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The origins of the criminological imagination lay with C. Wright Mills and his book The Sociological Imagination.

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Kieran Petre David Scott ? Critical thinkers in criminology Words - 2282 The origins of the criminological imagination lay with C. Wright Mills and his book ?The Sociological Imagination?. The book was first published back in 1959 and it continues to be published today. Tom Hayden describes Mills as the ?sociologist?s sociologist? (Young 2001) and is a key figure and role model in the field of sociological sciences. Todd Gitlin described Mills as the ?most inspiring sociologist of the second half of the twentieth century? (Gitlin 2000). The sociological imagination entails ?a quality of mind that that seems most dramatically to promise an understanding of the intimate realties of ourselves in connection with larger social realities ? and allows the possessor to continually work out and revise views of the problems of history, the problems of biography, and the problems of social structure in which biography and history intersect? (Mills 1959 pg 15 and 225). The sociological imagination signified a brand new way of looking at and interpreting the world around us (Barton, Corteen, Scott, and Whyte 2007). It looks at the problems in society, the problems that they cause and how we can find a way to resolve them. This new idea provided by Mills, examines and gives an understanding of a person?s biography within history. ...read more.


The criminological imagination addresses how we gain our criminal knowledge and how the criminal justice system uses this knowledge in criminal justice policies. It insists on an awareness of social harms and injustices and the relationship to the permeation of crimes. Barton (2007) argues that rather than focusing upon an individual who is involved in crime, the criminological imagination tries to understand the social and economic contexts that produce not only crime but responses to crime. This analysis of crime, examines the individual and their interactions, meanings and motivations of other criminals though these means. However, alongside this theory, there has been the problem of the political and ideological construction of crime and the processes which have led to the naturalizations of these dominant conceptions (Barton, Corteen, Scott, and Whyte 2007). The criminological imagination highlights the problem of marginalization and criminalisation. The Blair government played a big part in how we marginalized other people in our community. Blair had the slogan ?tough on crime, tough on the causes of crime? (Barton, Corteen, Scott, and Whyte 2007). This launched an attack on some of the most vulnerable people in our society. The Blair government introduced a total of 1018 new crimes in an 8 year period between 1997 and 2005 (Barton, Corteen, Scott and Whyte 2007). ...read more.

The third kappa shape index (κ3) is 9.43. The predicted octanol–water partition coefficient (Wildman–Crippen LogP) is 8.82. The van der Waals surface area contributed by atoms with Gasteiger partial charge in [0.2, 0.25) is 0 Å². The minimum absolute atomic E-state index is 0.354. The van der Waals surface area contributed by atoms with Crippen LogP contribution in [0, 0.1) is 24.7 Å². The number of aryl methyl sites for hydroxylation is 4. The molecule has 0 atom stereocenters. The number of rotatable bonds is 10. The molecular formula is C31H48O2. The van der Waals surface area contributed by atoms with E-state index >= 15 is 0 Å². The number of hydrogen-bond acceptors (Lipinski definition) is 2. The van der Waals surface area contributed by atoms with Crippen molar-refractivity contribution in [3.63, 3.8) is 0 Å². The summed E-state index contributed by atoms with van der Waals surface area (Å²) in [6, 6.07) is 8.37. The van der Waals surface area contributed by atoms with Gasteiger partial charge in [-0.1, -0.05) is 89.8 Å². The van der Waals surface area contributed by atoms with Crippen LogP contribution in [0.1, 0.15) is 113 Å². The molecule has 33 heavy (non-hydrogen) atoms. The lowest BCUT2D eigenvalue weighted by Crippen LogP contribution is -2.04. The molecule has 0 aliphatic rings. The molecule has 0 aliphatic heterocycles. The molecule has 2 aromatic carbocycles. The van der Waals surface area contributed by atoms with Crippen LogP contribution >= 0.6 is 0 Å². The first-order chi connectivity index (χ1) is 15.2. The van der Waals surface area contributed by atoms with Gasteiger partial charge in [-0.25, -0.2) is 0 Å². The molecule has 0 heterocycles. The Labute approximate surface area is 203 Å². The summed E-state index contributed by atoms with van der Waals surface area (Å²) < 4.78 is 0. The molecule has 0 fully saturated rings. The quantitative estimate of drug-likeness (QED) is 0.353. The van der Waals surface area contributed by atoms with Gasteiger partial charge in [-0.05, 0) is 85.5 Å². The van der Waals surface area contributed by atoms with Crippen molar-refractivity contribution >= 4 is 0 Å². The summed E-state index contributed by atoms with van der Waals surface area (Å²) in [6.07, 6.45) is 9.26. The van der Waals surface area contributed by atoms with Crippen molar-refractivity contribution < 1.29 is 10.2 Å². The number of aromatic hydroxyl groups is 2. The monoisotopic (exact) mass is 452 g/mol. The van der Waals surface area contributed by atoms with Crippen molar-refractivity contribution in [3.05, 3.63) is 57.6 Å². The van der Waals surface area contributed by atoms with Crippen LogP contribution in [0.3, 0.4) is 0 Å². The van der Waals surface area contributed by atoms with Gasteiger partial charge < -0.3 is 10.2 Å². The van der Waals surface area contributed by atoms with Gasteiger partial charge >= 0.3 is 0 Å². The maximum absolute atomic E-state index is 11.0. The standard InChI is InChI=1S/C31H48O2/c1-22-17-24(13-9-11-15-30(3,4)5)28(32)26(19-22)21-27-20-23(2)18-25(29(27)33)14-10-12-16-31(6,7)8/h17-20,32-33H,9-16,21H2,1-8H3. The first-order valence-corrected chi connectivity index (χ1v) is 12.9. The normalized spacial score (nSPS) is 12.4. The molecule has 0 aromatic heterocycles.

The expansion of the criminological imagination must be able to locate social harms, personal troubles and problematic behaviour in society (Barton, Corteen, Scott and Whyte 2007). It must insist on a dramatic restructuring of society, this would allow a positive and anti-authoritarian human relationships to form and new and morally acceptable means of resolving human conflicts. The criminological imagination has provided us with an alternative method of thinking about crime and the problems it causes. The analysis of crime requires a focus on more than the criminal law and the orthodox methods of traditional criminology. The criminological imagination provides an explanation for social problems and troubles in society. Criminology as a social science on its own cannot provide an explanation for criminal behaviour (Barton, Corteen, Scott, and Whyte 2007). Criminology needs to draw theories from other fields such as history, politics, feminists and sociologists. Once the barriers between these fields have been broken down, the criminological imagination can continue to present an effective challenge to orthodox criminology (Barton, Corteen, Scott and Whyte 2007). If the criminological imagination is to break down the restraints of criminology, then we need to think in terms of a ?social? justice rather than a criminal justice. The criminological imagination tries to enhance rather than undermine and tries to develop a way of researching that can provide the potential to challenge the interests of the powerful (Barton, Corteen, Scott and Whyte 2007). ...read more.

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